Things like racist jokes, n**i-sympathising and terrorism do not sit well with “Free Speech” advocates, highlighting the very hypocrisy that pervades our society. I am not saying that those things are right, but it is not free speech if you limit it by “house rules”, it is the very opposite.

Guest

Wonder how long before they declare its a basic human right to get ripped off by ISPs who can get away with advertising unlimited this that and the other and we all know its not unlimited as they always add fair usage policies, and therefore it must by definition be then be limited.

Guest
andy hessentaler says:
7 June 2011

Get away from the philosophy and look at whats happening right now on the streets of ‘civilized’ societies. More men women and children would have been tortured and murdered in cold blood by opressive regimes in Syria, Egypt, Bahrain, Yeman and the like if there wasnt the network power of the internet. It must be a human right. In the past wars were fought in middle east countries over oil. In the future the world will fight wars over data. Wikileaks is just the beginning.

Guest
Mal says:
7 June 2011

Yes where it’s possible people should have access to the Internet but expect in poor countires people would rather have food and shelter first.

In the UK many low income people use the connection at the Library but now many charge for this or the Library has been closed down, leaving low income people disadvantaged, for job search etc
BT should provide a basic low cost (just email and web searching etc ,no film downloading) connection to all low income homes who want it.

Guest
Garry Dixon says:
7 June 2011

Freedom of speech is about having the right to hold and express personal opinions without fear of reprisal. It is not a right to spread gossip or invade someone else’s privacy. The internet makes it easier to express opinions, political or otherwise, but to claim it is a basic human right is a bit far-fetched.

Guest
James Harrison says:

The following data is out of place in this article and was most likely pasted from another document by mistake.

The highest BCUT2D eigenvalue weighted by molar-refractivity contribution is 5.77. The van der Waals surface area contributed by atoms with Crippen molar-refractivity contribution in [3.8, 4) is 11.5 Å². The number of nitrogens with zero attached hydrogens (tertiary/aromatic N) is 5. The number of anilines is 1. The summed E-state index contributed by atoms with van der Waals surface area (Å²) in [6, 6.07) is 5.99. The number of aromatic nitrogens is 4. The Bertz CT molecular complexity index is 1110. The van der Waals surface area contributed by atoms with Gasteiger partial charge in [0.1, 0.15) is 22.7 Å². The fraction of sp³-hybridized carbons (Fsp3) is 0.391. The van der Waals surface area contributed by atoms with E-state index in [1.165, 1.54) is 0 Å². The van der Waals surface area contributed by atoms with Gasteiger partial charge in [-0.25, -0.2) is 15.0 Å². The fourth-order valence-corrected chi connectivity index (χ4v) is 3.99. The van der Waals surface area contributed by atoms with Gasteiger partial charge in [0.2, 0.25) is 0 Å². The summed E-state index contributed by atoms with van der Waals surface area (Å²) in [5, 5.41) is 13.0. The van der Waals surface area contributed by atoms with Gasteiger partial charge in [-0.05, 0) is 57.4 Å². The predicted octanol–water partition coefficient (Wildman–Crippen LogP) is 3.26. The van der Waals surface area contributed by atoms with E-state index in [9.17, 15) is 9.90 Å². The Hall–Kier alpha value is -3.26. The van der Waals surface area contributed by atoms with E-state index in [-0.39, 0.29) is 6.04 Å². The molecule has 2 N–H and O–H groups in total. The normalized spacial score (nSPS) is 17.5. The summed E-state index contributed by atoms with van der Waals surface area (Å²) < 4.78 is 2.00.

10 June 2011

So many people think that what is commonly available (at a price) should be a human right. I disagree entirely, although in an ideal world, all should be a free human right, except that which is not necessary for one’s own well-being. The internet is jolly low on that list. Contraception and abstinence from procreation should be the first apparent human right to be shown that it is most definitely NOT one. Those on a low income should have better priorities. We see TV’s, games, mobiles and computers, along with dogs and cats etc. etc. These are no human right either. In a capitalist world, one must earn capital to earn their toys, and care for our own basic right after birth, which is to live in a caring and loving family and society. That one is free to give. I’d like to see it given freely!

Guest
Bernara says:
21 July 2011

This is ridiculous. Internet access is way down the list of “basic” human rights in a world where people do not have water, food, security, education, health care, freedom of speech, etc.

UN – get real!

Guest
John of NewLife says:
21 July 2011

There are many things in the UK that we consider to be our human rights – the right to clean water, the right to free speech, the right to open communication, the right to a secure sewage system, the right to have food choices, etc, etc. Because we have so many things, it may be easy to add to this Internet access. But is this really a BASIC human right? We may not think so – (or we may think so!), Who therefore defines what is a basic human right? For myself, I do believe that there are many other things which need to be sorted out before the Internet is declared a basic human right.

Guest

I should have thought that the Consumers’ Association should be campaigning to ensure that the world’s population have adequate sanitation and water rather than bother with what must have been suggested with tongue firmly in cheek. Either that or the person who made this suggestion has no grasp of what over 75% of the population of our planet struggle with on a daily basis. Very reminiscent of Gordon Brown’s assertion on the same subject, and he lost a grasp of reality years ago!